6. How do the poems and legends that are interspersed in Silko’s text influence your reading of the novel? Why do you think Silko centers Emo’s tale of debauchery (pp. 57–59) on the page in the same way that she centers the older, sacred stories?
7. One aspect of white culture that Tayo especially resents is the way in which its educational practices, particularly instruction in the sciences, dismiss Native beliefs as “superstitions.” What are the similarities and differences between the way Tayo feels about the treatment of his ancestral beliefs and the way in which a believer in the creation stories of Genesis might respond to Darwinism? To what extent is the novel a story of the struggle between technology and belief?
8. Silko’s use of symbolic imagery often makes use of contrasting opposites: dryness and wetness; mountains and canyons; city and country; sunrise and darkness. Choose one of these contrasts (or another one that you have observed); what values does each of the two terms represent? Do their meanings remain constant?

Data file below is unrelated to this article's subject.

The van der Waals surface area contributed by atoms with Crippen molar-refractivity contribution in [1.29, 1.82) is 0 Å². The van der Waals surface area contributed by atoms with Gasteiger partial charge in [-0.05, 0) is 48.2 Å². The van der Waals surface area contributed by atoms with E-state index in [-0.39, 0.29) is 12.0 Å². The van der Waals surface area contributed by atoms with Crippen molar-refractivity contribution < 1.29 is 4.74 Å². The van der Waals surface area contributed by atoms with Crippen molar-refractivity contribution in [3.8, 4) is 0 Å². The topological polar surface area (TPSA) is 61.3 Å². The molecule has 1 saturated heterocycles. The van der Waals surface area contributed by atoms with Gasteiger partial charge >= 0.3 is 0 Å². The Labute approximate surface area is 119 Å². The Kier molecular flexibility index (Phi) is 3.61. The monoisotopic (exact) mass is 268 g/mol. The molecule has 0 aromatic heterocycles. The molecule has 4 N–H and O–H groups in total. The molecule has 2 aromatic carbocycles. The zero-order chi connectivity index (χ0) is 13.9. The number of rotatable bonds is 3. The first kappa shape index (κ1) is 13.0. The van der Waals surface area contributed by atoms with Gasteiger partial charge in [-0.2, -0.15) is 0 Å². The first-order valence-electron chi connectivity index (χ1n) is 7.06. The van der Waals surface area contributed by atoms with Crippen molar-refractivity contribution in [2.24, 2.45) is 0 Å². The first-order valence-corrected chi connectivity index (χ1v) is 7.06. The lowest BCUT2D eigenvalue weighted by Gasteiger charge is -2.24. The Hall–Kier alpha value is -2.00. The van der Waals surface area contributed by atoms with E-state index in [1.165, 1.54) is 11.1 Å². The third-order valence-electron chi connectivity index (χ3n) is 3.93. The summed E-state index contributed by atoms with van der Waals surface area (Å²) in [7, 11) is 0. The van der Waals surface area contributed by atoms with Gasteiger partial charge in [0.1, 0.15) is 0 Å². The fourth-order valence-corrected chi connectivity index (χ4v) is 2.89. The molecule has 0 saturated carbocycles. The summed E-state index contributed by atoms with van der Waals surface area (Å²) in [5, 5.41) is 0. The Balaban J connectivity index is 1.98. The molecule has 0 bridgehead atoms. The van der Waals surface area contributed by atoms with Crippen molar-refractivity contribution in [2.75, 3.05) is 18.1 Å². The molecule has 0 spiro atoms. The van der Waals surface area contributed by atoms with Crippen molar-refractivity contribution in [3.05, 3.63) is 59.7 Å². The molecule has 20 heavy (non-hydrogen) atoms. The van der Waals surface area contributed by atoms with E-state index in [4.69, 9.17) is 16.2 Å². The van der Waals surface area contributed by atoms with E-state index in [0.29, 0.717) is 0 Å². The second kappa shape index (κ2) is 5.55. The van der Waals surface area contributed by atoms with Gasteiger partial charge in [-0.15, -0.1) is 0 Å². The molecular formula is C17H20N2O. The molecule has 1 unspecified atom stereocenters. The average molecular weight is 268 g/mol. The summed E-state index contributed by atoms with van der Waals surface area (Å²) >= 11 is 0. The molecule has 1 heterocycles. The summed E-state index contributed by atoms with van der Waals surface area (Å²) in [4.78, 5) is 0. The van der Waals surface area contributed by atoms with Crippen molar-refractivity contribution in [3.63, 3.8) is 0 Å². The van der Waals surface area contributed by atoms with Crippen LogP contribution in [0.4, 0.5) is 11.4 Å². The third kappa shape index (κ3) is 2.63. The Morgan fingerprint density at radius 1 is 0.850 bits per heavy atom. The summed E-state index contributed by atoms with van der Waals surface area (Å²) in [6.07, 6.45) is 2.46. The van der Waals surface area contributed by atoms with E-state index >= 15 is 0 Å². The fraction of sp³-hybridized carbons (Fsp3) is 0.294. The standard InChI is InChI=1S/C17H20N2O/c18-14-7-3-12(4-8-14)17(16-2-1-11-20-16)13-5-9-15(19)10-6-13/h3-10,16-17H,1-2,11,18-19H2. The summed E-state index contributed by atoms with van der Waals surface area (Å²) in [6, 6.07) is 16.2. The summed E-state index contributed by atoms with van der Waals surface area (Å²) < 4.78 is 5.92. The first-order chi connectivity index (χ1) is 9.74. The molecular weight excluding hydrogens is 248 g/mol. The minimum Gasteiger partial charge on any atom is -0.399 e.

9. Blindness and invisibility are recurring motifs in Ceremony. What does Silko suggest through her repeated uses of inabilities or refusals to see?
10. How do the cattle and other animal presences in the novel function to illustrate the traditional values of the Laguna tribe and their conflicts with the principles and desires of white Americans?
11. Tayo believes that Emo is “wrong, all wrong” in his attitudes toward Indian identity and other aspects of life. What is the nature and what are the causes of Emo’s wrongness?
12. Because Silko presents a number of Native American characters with drinking problems, her novel has been accused of playing into a negative stereotype. Do you think this charge has merit? Why or why not?
13. Silko, who has suffered from headaches, depression, and nausea similar to those that plague Tayo in her novel, has said, “I wrote this novel to save my life.” How is Ceremony a novel of salvation, for Tayo, for its author, and for its readers? What are the limits to the salvation that it appears to offer?